(CLEVELAND, OH, 9/6/19) – On September 10, the trial is set to begin for a Muslim man from the United Arab Emirates who filed a federal lawsuit against several defendants including Marriott International, Inc. after being falsely accused by a hotel desk clerk of being a member of ISIS when he inquired about a hotel room in the greater Cleveland area during the run-up to the Republican National Convention. The hotel clerk’s false accusation triggered a SWAT-style police response resulting in injury to the plaintiff that required him to be hospitalized.
CAIR-Cleveland, which helped bring the case to light, is asking community members to attend in support of Al-Menhali as he seeks justice for the discriminatory treatment that he suffered.
[NOTE: The trial starts on September 10 with preliminary matters and jury selection. Community members are asked to join on the morning of September 11 for opening statements followed by witness testimony.]
WHAT: Trial of Al-Menhali v. Marriott International, Inc., et al, Case No. 1:17-CV-01089-SO
WHEN: Tuesday, September 10; 9 a.m.
WHERE: Courtroom of Judge Solomon Oliver, Carl B. Stokes United States Court House
(Corner of Superior Avenue and West 9th Street in Downtown Cleveland)
801 West Superior Avenue, Courtroom 17A (17th Floor) Cleveland, Ohio 44113-1838
CONTACT: CAIR-Cleveland Executive Director Julia Shearson, 216.830.2247, E-Mail: firstname.lastname@example.org
"No individual should suffer discrimination, humiliation and abuse while seeking a hotel room," said CAIR-Cleveland Executive Director Julia Shearson. "This shameful case of bigotry and fear-based profiling epitomizes the negative impact on society caused by the politics of scapegoating and rampant xenophobia intentionally stirred up during the 2016 presidential campaign. The damage caused by hatred and stereotyping is widespread, lasting, and hard to undo. It impacts individuals such as Mr. Al-Menhali and our community at large. As such, we hope his Al-Menhali’s rights will finally be vindicated in federal court. We ask our community to attend the trial in support of the right to be free from discrimination.”
Ahmed Al-Menhali is suing Marriott International, Inc., the operators of Fairfield Inn and Suites, including two hotel employees, saying he was discriminated against for wearing traditional Arab clothes and speaking Arabic on his cell phone. He had also sued the Avon police for their response tactics, but the judge dismissed the police from the case, in part because they had relied on the false report. The case against the Marriott and its employees survives and will go to trial in federal court for the Northern District of Ohio. Avon police will be called to testify. The plaintiff is represented by Sarah Gelsomino, Esq., Marcus Sidoti, Esq., and nationally known civil rights attorney Terry Gilbert, Esq., all of Friedman and Gilbert.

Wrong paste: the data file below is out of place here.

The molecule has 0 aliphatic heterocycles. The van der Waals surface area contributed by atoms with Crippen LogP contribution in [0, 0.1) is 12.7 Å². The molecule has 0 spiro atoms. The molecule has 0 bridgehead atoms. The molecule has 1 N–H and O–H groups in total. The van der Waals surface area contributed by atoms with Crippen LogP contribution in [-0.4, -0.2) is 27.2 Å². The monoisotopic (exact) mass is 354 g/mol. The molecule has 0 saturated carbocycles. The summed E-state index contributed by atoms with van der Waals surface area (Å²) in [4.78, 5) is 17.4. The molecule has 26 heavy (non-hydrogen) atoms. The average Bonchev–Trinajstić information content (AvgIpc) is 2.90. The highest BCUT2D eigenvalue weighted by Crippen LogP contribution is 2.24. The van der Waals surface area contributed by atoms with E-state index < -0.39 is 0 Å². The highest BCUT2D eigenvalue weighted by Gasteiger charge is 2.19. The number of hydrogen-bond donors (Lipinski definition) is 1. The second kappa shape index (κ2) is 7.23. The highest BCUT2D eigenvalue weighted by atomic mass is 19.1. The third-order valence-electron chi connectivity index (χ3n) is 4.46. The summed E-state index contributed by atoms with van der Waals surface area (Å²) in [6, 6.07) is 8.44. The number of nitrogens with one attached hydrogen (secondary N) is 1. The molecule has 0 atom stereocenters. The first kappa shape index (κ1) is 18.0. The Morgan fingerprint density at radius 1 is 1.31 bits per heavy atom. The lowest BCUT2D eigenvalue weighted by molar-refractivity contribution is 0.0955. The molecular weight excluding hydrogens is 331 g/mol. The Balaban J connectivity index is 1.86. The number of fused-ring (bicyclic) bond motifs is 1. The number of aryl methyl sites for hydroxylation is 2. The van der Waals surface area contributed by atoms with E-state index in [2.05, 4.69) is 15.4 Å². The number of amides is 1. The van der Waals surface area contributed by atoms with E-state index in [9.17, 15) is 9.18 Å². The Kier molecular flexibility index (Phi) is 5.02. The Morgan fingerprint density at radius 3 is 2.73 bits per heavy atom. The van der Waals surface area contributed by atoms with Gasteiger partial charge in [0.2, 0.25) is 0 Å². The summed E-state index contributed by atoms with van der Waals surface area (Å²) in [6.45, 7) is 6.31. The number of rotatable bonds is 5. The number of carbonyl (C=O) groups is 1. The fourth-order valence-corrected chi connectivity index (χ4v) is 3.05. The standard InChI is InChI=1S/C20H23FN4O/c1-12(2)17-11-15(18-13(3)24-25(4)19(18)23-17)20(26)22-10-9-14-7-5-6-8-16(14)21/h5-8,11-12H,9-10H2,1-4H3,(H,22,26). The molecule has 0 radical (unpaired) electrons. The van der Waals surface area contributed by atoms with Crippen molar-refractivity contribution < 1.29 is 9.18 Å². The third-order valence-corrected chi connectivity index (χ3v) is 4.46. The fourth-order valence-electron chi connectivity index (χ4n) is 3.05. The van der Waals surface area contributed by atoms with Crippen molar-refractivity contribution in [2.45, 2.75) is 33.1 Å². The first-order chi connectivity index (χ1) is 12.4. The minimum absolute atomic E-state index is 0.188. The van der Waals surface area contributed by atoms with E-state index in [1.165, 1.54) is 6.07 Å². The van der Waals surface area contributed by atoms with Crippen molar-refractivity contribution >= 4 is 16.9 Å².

Al-Menhali, who was temporarily residing in the US while undergoing treatment for a heart condition at the Cleveland Clinic, was seeking a hotel room in Avon, Ohio in late June 2016 during the run-up to the Republican National Convention. As he spoke on his cell phone in Arabic while waiting in the lobby for a list of area hotels that might have an opening, the hotel clerk, instead of assisting him, sent a text message falsely claiming that Al-Menhali was pledging allegiance to ISIS merely on the basis of the clerk’s bigoted assumptions about Al-Menhali’s Arabic language and his Islamic robe and headdress. A SWAT-style police response ensued wherein a bewildered Al-Menahli was suddenly physically engaged by numerous police officers armed with multiple rifles pointed at him and pinned to the ground as he stepped outside the hotel entrance.
The incident, caught on police body camera, went viral causing international outrage in the Arab world. Officials from the United Arab Emirates subsequently issued a formal travel alert bulletin warning their citizens not to wear traditional Arab dress while traveling to the United States due to safety concerns.
The filing claims negligence, negligent infliction of emotional distress, discrimination, negligent supervision, and loss of consortium (on behalf of Al-Menhali’s spouse).
CAIR is America's largest Muslim civil liberties and advocacy organization. Its mission is to enhance understanding of Islam, protect civil rights, promote justice, and empower American Muslims.
CONTACT: CAIR-Cleveland Executive Director Julia Shearson, 216.830.2247, E-Mail: email@example.com; CAIR National Communications Director Ibrahim Hooper, 202-488-8787, 202-744-7726, E-Mail: firstname.lastname@example.org; Terry Gilbert, Esq., 216-375-1288, E-MAIL: email@example.com